Because I love to sew, I have a lot of extra little pieces of fabric around. I iron these to the WunderUnder and stash them in the bag you see above until I am ready to use them. When you want to make an applique, just draw on the back of the fused fabric+WunderUnder.  Because it has a paper backing, this is really easy.  Then cut out your pieces with sharp scissors.
The pieces to make the mixer.
This is a red long-sleeve tee I found at Old Navy for 0.99, but you could do it on any blank or striped tee, or even on tie-dye.
Peel off the paper backing from the pieces you just cut out, and arrange them on the shirt.
Peeling the paper backing.
Arrange, and iron the pieces on with an iron that is hot and without water.
And here I assume that you own an iron.  But you may not. Or you may be like me, and yours rarely sees the light of day, so when you pull it out your two-year-old gets wide-eyed and asks, What's that?!

Keep the iron moving slowly.  The glue needs heat on it for around fifteen seconds to adhere properly, but I usually go double on each area to be sure.
Keep ironing. 
Am I done?!  Nope.  Well, maybe for a last-minute Halloween costume, but not for a washable garment you want to see worn dozens of times.  At RES I did have fourth graders in 2012 make an awesome quilt using this exact technique, and they did not do the stitching on top and it has held up well. Here is a snapshot of it:

Species of Vermont quilt, by RES 4th graders
  It is in the RES art room, and is a species of Vermont quilt that hangs on the wall. Each child did a quilt block after researching, planning, and sketching their Vermont animal or plant, and then they used a sewing machine to stitch it all together.

Done ironing, now onward to sewing.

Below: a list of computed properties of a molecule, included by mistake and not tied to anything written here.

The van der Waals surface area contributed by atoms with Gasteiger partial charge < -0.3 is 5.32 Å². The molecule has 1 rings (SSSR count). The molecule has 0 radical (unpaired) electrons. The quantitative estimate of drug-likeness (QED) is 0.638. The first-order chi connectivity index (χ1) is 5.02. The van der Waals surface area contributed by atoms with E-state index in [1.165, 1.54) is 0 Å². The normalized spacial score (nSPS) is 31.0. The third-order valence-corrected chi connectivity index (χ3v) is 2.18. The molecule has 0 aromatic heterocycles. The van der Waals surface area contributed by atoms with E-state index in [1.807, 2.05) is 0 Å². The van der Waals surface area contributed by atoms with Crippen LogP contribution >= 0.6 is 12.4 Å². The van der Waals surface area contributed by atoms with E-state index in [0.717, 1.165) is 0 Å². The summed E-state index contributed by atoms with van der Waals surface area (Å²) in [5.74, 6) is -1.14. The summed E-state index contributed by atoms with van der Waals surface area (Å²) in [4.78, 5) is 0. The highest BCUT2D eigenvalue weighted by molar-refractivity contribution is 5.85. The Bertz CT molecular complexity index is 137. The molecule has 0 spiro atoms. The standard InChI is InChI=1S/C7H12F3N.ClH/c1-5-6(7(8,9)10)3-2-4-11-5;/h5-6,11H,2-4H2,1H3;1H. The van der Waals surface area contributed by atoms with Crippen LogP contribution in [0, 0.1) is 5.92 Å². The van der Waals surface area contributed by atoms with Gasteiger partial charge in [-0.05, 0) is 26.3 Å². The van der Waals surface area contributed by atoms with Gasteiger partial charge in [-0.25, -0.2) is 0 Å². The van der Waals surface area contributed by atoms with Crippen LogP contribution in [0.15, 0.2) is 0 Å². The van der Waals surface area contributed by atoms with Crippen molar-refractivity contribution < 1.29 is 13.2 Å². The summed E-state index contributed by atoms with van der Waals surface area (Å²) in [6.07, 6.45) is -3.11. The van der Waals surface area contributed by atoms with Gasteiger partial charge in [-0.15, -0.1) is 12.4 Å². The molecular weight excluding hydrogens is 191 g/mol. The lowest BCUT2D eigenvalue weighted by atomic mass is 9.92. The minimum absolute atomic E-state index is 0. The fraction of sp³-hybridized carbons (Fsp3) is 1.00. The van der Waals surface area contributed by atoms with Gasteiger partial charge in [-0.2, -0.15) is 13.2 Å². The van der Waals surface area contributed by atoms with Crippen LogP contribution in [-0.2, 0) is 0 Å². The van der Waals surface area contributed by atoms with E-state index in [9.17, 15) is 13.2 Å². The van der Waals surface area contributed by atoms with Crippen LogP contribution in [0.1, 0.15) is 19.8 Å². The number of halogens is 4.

The sewing is not as intimidating as you might be thinking. All you have to do is set your sewing machine to a wide zig zag and a short stitch length, and voila! A satin stitch.

Pin computer paper to the inside of the shirt (or if you have some, wash-out fabric stabilizer, but I never buy that actually). The paper underneath will keep the fabric flat and smooth so you have no puckers.
Use a thread color that looks good with the fabric, but it doesn't have to match.
 Trace the edges all the way around.  If it has a cut edge, go over it.

All those extra threads will be trimmed later
On the wheels, I increased the stitch length so that it would look a little more rugged instead of smooth, being a cement mixer and all.

Here is what it looks like when you take it off the machine.
Yikes, what a mess.
Pull all of the paper out of the inside, like this.
It will come right out.

Trim off your extra threads.  If you want it to be super durable, pull the threads through to the back, tie them to a neighbor, and then trim.
After the haircut
Throw out those extra threads, and iron it once more with a little steam.
Beep, beep, beep!
And there it is!  A rain morning's craft, ready-to-wear.  It will look good for years to come.  Or, until the child spills ice cream down it.  Thankfully, you can throw it in the wash, no special care required.
Have fun!

Thursday, June 19, 2014

Burlington Free Press article on Project Explore!- Flynn Elementary

Well now, isn't that nifty?

So proud of the work these students did.  A whole page in the Burlington Free Press, in the Hometown section.  Watch your mailboxes for a copy of your own!

You don't live in the area?  Here is the text.  (Although as an aside, if I may suggest it, you should consider moving here. Vermont's quite lovely. )
Your head is likely tilted slightly sideways to read this.  You are welcome.  I did that so that you would look especially deep in thought as a reader.

Tuesday, June 17, 2014

You Drive Me Bananas- RES

The most amazing things happen when you least expect it.  Like on the last day of school, in the last class period of the year. 
As I welcomed in Ms. Purvee's first grade class to sit with me on the carpet, they presented me with a gift.  Now, on the last day it's usually the art teacher handing over lots of artwork, so imagine my surprise when they presented me with this.
The Picture, they called it.
It's time to give you The Picture.

Now what, you ask, is that?  It's around TWENTY-SEVEN FEET of artwork, all taped together into a single piece, presented as a scroll for me to unwind.  They tell me they have been working on it all year, whenever they had bits of free time, and anyone in the class could add to it.
It cannot fit into a single camera frame from anywhere in my room. And it shouldn't have to.  It's awesomeness is too big.
Well kids, color me impressed. Especially impressed that an entire class of small children kept this mum all year.  I am so grateful for all this color in the room as those shelves got emptier and emptier from handing back all the artwork.
 It's too great not to show you a few details.
That intricate beauty in middle is apparently the part that started it all.